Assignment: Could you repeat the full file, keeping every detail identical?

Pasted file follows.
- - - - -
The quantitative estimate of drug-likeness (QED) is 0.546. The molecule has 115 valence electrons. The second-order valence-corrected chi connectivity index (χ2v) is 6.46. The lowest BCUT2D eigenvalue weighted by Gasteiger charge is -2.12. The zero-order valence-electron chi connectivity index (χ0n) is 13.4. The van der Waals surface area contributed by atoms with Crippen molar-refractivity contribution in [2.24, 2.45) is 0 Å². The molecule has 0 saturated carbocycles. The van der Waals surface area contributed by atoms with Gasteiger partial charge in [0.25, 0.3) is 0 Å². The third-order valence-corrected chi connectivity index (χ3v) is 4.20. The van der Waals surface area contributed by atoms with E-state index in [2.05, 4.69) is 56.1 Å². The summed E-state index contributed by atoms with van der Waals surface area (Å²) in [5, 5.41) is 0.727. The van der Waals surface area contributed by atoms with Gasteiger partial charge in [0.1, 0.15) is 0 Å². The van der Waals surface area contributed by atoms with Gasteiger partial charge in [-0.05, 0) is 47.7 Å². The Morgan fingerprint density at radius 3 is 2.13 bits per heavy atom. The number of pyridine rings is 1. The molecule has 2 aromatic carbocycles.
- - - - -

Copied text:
The quantitative estimate of drug-likeness (QED) is 0.546. The molecule has 115 valence electrons. The second-order valence-corrected chi connectivity index (χ2v) is 6.46. The lowest BCUT2D eigenvalue weighted by Gasteiger charge is -2.12. The zero-order valence-electron chi connectivity index (χ0n) is 13.4. The van der Waals surface area contributed by atoms with Crippen molar-refractivity contribution in [2.24, 2.45) is 0 Å². The molecule has 0 saturated carbocycles. The van der Waals surface area contributed by atoms with Gasteiger partial charge in [0.25, 0.3) is 0 Å². The third-order valence-corrected chi connectivity index (χ3v) is 4.20. The van der Waals surface area contributed by atoms with E-state index in [2.05, 4.69) is 56.1 Å². The summed E-state index contributed by atoms with van der Waals surface area (Å²) in [5, 5.41) is 0.727. The van der Waals surface area contributed by atoms with Gasteiger partial charge in [0.1, 0.15) is 0 Å². The van der Waals surface area contributed by atoms with Gasteiger partial charge in [-0.05, 0) is 47.7 Å². The Morgan fingerprint density at radius 3 is 2.13 bits per heavy atom. The number of pyridine rings is 1. The molecule has 2 aromatic carbocycles.